The association between fat consumption and obesity underscores the need to identify physiological signals that control fat intake. Previous studies have shown that feeding stimulates small-intestinal mucosal cells to produce the lipid messenger oleoylethanolamide (OEA) which, when administered as a drug, decreases meal frequency by engaging peroxisome proliferator-activated receptors-alpha (PPAR-alpha). Here, we report that duodenal infusion of fat stimulates OEA mobilization in the proximal small intestine, whereas infusion of protein or carbohydrate does not. OEA production utilizes dietary oleic acid as a substrate and is disrupted in mutant mice lacking the membrane fatty-acid transporter CD36. Targeted disruption of CD36 or PPAR-alpha abrogates the satiety response induced by fat. The results suggest that activation of small-intestinal OEA mobilization, enabled by CD36-mediated uptake of dietary oleic acid, serves as a molecular sensor linking fat ingestion to satiety.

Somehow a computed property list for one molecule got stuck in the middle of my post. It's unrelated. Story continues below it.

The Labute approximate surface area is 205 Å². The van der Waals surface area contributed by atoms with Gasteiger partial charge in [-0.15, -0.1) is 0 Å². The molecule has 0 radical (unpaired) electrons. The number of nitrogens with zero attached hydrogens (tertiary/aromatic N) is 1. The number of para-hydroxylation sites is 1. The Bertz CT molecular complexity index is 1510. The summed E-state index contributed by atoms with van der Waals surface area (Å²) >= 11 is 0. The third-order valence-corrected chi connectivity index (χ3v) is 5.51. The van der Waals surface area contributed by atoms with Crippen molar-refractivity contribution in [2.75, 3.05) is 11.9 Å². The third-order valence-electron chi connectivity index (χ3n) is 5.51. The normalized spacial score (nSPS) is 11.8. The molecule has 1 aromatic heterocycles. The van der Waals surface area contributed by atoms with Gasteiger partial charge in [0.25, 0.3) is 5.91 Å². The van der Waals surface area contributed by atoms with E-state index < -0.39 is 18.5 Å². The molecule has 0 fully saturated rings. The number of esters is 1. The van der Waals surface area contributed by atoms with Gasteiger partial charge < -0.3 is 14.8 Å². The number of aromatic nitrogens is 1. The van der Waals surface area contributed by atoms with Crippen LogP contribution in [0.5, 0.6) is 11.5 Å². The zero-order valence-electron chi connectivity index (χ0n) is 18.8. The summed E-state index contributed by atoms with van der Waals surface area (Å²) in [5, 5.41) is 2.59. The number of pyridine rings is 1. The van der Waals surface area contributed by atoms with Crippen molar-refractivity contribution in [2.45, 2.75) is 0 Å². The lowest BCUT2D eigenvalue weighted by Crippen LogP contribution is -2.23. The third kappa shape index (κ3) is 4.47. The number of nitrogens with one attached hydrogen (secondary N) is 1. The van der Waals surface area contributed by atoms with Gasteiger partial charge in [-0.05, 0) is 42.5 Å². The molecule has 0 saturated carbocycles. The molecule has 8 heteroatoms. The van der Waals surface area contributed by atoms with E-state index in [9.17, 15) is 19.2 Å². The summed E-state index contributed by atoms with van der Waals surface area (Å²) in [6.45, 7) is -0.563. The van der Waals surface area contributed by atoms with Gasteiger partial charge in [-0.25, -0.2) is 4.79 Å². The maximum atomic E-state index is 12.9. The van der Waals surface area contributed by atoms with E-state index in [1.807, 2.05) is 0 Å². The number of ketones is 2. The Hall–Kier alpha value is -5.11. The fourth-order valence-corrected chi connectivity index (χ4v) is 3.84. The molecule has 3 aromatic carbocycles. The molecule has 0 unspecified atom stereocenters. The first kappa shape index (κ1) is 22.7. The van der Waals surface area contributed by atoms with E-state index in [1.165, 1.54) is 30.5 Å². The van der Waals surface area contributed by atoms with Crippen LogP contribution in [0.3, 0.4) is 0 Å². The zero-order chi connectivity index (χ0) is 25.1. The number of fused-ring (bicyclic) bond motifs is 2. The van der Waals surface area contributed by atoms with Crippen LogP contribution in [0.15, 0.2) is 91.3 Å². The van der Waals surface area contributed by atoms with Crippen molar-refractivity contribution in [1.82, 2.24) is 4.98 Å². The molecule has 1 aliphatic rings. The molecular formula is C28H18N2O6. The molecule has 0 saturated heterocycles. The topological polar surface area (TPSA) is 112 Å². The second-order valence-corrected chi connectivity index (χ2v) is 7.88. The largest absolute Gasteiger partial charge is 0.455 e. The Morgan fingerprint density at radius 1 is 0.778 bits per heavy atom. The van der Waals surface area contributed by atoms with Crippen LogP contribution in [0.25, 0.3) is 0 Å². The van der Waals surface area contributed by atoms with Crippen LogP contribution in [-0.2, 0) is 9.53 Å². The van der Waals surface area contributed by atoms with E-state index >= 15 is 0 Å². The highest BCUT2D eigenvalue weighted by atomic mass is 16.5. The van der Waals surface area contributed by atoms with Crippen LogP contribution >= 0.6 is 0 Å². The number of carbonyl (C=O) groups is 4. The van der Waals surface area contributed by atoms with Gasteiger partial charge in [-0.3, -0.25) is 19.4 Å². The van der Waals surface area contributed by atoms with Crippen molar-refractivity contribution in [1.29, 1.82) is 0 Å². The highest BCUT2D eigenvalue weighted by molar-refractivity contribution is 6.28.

The Lipid Messenger OEA Links Dietary Fat Intake to Satiety / Gary J., Schwartz; Jin, Fu; Giuseppe, Astarita; L., Xiaosong; Gaetani, Silvana; Campolongo, Patrizia; Cuomo, Vincenzo; Daniele, Piomelli. - In: CELL METABOLISM. - ISSN 1550-4131. - STAMPA. - 8:4(2008), pp. 281-288. [10.1016/j.cmet.2008.08.005]